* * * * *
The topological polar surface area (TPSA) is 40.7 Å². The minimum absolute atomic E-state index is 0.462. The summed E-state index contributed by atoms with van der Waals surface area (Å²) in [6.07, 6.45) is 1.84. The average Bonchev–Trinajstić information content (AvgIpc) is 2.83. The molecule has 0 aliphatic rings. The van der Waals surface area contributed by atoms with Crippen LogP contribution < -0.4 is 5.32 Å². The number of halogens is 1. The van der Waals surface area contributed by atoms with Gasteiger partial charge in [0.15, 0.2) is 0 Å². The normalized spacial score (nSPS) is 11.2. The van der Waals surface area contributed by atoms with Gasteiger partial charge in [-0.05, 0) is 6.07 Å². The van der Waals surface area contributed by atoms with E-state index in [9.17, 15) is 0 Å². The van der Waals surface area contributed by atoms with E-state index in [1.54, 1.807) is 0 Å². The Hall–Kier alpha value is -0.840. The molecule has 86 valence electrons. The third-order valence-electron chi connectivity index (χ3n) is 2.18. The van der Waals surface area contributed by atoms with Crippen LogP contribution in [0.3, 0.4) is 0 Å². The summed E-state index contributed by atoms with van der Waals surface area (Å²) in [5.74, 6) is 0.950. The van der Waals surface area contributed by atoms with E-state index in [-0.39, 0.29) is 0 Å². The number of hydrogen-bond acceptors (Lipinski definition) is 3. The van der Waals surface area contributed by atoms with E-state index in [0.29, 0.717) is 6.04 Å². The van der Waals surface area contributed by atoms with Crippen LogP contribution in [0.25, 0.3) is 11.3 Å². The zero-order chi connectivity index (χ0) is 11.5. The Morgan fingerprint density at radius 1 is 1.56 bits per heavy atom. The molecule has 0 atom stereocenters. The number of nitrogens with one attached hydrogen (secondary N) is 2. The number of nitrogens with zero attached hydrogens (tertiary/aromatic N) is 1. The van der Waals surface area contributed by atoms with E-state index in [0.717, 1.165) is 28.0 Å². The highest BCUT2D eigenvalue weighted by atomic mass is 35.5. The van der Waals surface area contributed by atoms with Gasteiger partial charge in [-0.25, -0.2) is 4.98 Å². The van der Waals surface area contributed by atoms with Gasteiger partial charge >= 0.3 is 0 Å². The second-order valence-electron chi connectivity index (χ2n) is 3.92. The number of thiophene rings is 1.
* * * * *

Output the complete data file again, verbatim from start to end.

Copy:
The topological polar surface area (TPSA) is 40.7 Å². The minimum absolute atomic E-state index is 0.462. The summed E-state index contributed by atoms with van der Waals surface area (Å²) in [6.07, 6.45) is 1.84. The average Bonchev–Trinajstić information content (AvgIpc) is 2.83. The molecule has 0 aliphatic rings. The van der Waals surface area contributed by atoms with Crippen LogP contribution < -0.4 is 5.32 Å². The number of halogens is 1. The van der Waals surface area contributed by atoms with Gasteiger partial charge in [0.15, 0.2) is 0 Å². The normalized spacial score (nSPS) is 11.2. The van der Waals surface area contributed by atoms with Gasteiger partial charge in [-0.05, 0) is 6.07 Å². The van der Waals surface area contributed by atoms with E-state index in [9.17, 15) is 0 Å². The van der Waals surface area contributed by atoms with E-state index in [1.54, 1.807) is 0 Å². The Hall–Kier alpha value is -0.840. The molecule has 86 valence electrons. The third-order valence-electron chi connectivity index (χ3n) is 2.18. The van der Waals surface area contributed by atoms with Crippen LogP contribution in [0.3, 0.4) is 0 Å². The summed E-state index contributed by atoms with van der Waals surface area (Å²) in [5.74, 6) is 0.950. The van der Waals surface area contributed by atoms with E-state index in [-0.39, 0.29) is 0 Å². The number of hydrogen-bond acceptors (Lipinski definition) is 3. The van der Waals surface area contributed by atoms with E-state index in [0.29, 0.717) is 6.04 Å². The van der Waals surface area contributed by atoms with Crippen LogP contribution in [0.25, 0.3) is 11.3 Å². The zero-order chi connectivity index (χ0) is 11.5. The Morgan fingerprint density at radius 1 is 1.56 bits per heavy atom. The molecule has 0 atom stereocenters. The number of nitrogens with one attached hydrogen (secondary N) is 2. The number of nitrogens with zero attached hydrogens (tertiary/aromatic N) is 1. The van der Waals surface area contributed by atoms with E-state index in [0.717, 1.165) is 28.0 Å². The highest BCUT2D eigenvalue weighted by atomic mass is 35.5. The van der Waals surface area contributed by atoms with Gasteiger partial charge in [-0.25, -0.2) is 4.98 Å². The van der Waals surface area contributed by atoms with Gasteiger partial charge >= 0.3 is 0 Å². The second-order valence-electron chi connectivity index (χ2n) is 3.92. The number of thiophene rings is 1.